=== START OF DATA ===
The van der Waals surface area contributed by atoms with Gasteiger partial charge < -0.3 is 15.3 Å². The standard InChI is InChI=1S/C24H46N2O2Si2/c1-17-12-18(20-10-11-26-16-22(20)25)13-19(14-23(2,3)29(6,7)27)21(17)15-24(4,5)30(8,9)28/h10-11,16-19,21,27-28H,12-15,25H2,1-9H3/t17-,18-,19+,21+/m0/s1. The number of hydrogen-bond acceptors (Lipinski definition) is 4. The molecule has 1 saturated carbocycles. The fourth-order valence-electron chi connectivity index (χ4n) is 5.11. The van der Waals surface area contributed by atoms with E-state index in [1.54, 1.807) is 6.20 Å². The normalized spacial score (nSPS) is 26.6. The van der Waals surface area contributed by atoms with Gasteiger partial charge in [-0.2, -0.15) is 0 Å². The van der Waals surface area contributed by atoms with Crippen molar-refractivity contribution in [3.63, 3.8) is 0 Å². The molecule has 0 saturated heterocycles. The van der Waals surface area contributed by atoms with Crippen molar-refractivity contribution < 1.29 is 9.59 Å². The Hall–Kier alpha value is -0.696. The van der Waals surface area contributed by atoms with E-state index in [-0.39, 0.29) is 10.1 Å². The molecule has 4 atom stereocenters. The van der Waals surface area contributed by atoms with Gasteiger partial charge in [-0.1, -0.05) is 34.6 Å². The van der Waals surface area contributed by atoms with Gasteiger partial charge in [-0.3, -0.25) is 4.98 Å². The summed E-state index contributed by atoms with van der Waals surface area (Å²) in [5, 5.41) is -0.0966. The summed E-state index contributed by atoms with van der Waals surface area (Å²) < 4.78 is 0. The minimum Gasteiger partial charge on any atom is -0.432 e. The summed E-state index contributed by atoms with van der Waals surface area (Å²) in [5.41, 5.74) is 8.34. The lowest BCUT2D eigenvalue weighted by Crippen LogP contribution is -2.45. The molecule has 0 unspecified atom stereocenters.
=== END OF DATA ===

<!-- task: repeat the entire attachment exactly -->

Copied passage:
The van der Waals surface area contributed by atoms with Gasteiger partial charge < -0.3 is 15.3 Å². The standard InChI is InChI=1S/C24H46N2O2Si2/c1-17-12-18(20-10-11-26-16-22(20)25)13-19(14-23(2,3)29(6,7)27)21(17)15-24(4,5)30(8,9)28/h10-11,16-19,21,27-28H,12-15,25H2,1-9H3/t17-,18-,19+,21+/m0/s1. The number of hydrogen-bond acceptors (Lipinski definition) is 4. The molecule has 1 saturated carbocycles. The fourth-order valence-electron chi connectivity index (χ4n) is 5.11. The van der Waals surface area contributed by atoms with E-state index in [1.54, 1.807) is 6.20 Å². The normalized spacial score (nSPS) is 26.6. The van der Waals surface area contributed by atoms with Gasteiger partial charge in [-0.2, -0.15) is 0 Å². The van der Waals surface area contributed by atoms with Crippen molar-refractivity contribution in [3.63, 3.8) is 0 Å². The molecule has 0 saturated heterocycles. The van der Waals surface area contributed by atoms with Crippen molar-refractivity contribution < 1.29 is 9.59 Å². The Hall–Kier alpha value is -0.696. The van der Waals surface area contributed by atoms with E-state index in [-0.39, 0.29) is 10.1 Å². The molecule has 4 atom stereocenters. The van der Waals surface area contributed by atoms with Gasteiger partial charge in [-0.1, -0.05) is 34.6 Å². The van der Waals surface area contributed by atoms with Gasteiger partial charge in [-0.3, -0.25) is 4.98 Å². The summed E-state index contributed by atoms with van der Waals surface area (Å²) in [5, 5.41) is -0.0966. The summed E-state index contributed by atoms with van der Waals surface area (Å²) < 4.78 is 0. The minimum Gasteiger partial charge on any atom is -0.432 e. The summed E-state index contributed by atoms with van der Waals surface area (Å²) in [5.41, 5.74) is 8.34. The lowest BCUT2D eigenvalue weighted by Crippen LogP contribution is -2.45. The molecule has 0 unspecified atom stereocenters.